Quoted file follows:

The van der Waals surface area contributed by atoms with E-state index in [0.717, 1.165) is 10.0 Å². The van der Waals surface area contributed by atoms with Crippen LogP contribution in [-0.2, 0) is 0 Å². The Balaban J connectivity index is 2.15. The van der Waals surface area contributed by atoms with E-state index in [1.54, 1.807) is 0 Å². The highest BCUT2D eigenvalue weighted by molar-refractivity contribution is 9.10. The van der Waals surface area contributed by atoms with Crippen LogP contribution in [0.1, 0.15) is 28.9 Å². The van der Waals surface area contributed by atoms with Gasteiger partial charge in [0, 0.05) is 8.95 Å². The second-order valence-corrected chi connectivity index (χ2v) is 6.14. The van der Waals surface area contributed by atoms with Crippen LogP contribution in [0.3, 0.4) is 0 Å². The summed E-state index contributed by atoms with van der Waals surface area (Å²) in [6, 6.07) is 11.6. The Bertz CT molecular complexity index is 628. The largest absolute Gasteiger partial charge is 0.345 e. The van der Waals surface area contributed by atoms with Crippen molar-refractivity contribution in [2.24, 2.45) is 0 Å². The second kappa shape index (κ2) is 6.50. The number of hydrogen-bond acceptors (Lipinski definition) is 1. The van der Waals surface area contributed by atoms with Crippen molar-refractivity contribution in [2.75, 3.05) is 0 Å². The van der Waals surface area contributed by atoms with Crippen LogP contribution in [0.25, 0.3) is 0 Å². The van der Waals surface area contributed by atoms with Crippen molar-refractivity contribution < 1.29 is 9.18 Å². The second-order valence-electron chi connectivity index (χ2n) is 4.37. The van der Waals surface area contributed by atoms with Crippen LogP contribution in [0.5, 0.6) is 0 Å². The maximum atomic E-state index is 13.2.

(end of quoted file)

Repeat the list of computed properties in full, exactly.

The van der Waals surface area contributed by atoms with E-state index in [0.717, 1.165) is 10.0 Å². The van der Waals surface area contributed by atoms with Crippen LogP contribution in [-0.2, 0) is 0 Å². The Balaban J connectivity index is 2.15. The van der Waals surface area contributed by atoms with E-state index in [1.54, 1.807) is 0 Å². The highest BCUT2D eigenvalue weighted by molar-refractivity contribution is 9.10. The van der Waals surface area contributed by atoms with Crippen LogP contribution in [0.1, 0.15) is 28.9 Å². The van der Waals surface area contributed by atoms with Gasteiger partial charge in [0, 0.05) is 8.95 Å². The second-order valence-corrected chi connectivity index (χ2v) is 6.14. The van der Waals surface area contributed by atoms with Crippen LogP contribution in [0.3, 0.4) is 0 Å². The summed E-state index contributed by atoms with van der Waals surface area (Å²) in [6, 6.07) is 11.6. The Bertz CT molecular complexity index is 628. The largest absolute Gasteiger partial charge is 0.345 e. The van der Waals surface area contributed by atoms with Crippen molar-refractivity contribution in [2.24, 2.45) is 0 Å². The second kappa shape index (κ2) is 6.50. The number of hydrogen-bond acceptors (Lipinski definition) is 1. The van der Waals surface area contributed by atoms with Crippen molar-refractivity contribution in [2.75, 3.05) is 0 Å². The van der Waals surface area contributed by atoms with Crippen LogP contribution in [0.25, 0.3) is 0 Å². The van der Waals surface area contributed by atoms with Crippen molar-refractivity contribution < 1.29 is 9.18 Å². The second-order valence-electron chi connectivity index (χ2n) is 4.37. The van der Waals surface area contributed by atoms with Crippen LogP contribution in [0.5, 0.6) is 0 Å². The maximum atomic E-state index is 13.2.